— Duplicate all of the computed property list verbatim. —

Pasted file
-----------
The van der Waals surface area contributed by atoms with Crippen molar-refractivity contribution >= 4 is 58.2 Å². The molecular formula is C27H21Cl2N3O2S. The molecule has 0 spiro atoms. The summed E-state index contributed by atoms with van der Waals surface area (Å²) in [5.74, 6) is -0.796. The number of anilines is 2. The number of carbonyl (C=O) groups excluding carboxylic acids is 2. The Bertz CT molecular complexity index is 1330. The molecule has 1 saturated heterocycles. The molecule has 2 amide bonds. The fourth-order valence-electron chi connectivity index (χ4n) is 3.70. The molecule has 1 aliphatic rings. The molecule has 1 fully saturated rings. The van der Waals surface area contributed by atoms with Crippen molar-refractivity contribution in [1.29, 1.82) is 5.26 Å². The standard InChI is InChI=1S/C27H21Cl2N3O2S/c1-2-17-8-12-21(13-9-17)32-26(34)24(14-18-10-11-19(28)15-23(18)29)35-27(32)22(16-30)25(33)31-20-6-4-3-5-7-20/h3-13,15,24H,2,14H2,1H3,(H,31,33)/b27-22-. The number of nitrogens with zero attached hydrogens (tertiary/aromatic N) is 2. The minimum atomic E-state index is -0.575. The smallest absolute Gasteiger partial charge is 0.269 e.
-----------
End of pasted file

The van der Waals surface area contributed by atoms with Crippen molar-refractivity contribution >= 4 is 58.2 Å². The molecular formula is C27H21Cl2N3O2S. The molecule has 0 spiro atoms. The summed E-state index contributed by atoms with van der Waals surface area (Å²) in [5.74, 6) is -0.796. The number of anilines is 2. The number of carbonyl (C=O) groups excluding carboxylic acids is 2. The Bertz CT molecular complexity index is 1330. The molecule has 1 saturated heterocycles. The molecule has 2 amide bonds. The fourth-order valence-electron chi connectivity index (χ4n) is 3.70. The molecule has 1 aliphatic rings. The molecule has 1 fully saturated rings. The van der Waals surface area contributed by atoms with Crippen molar-refractivity contribution in [1.29, 1.82) is 5.26 Å². The standard InChI is InChI=1S/C27H21Cl2N3O2S/c1-2-17-8-12-21(13-9-17)32-26(34)24(14-18-10-11-19(28)15-23(18)29)35-27(32)22(16-30)25(33)31-20-6-4-3-5-7-20/h3-13,15,24H,2,14H2,1H3,(H,31,33)/b27-22-. The number of nitrogens with zero attached hydrogens (tertiary/aromatic N) is 2. The minimum atomic E-state index is -0.575. The smallest absolute Gasteiger partial charge is 0.269 e.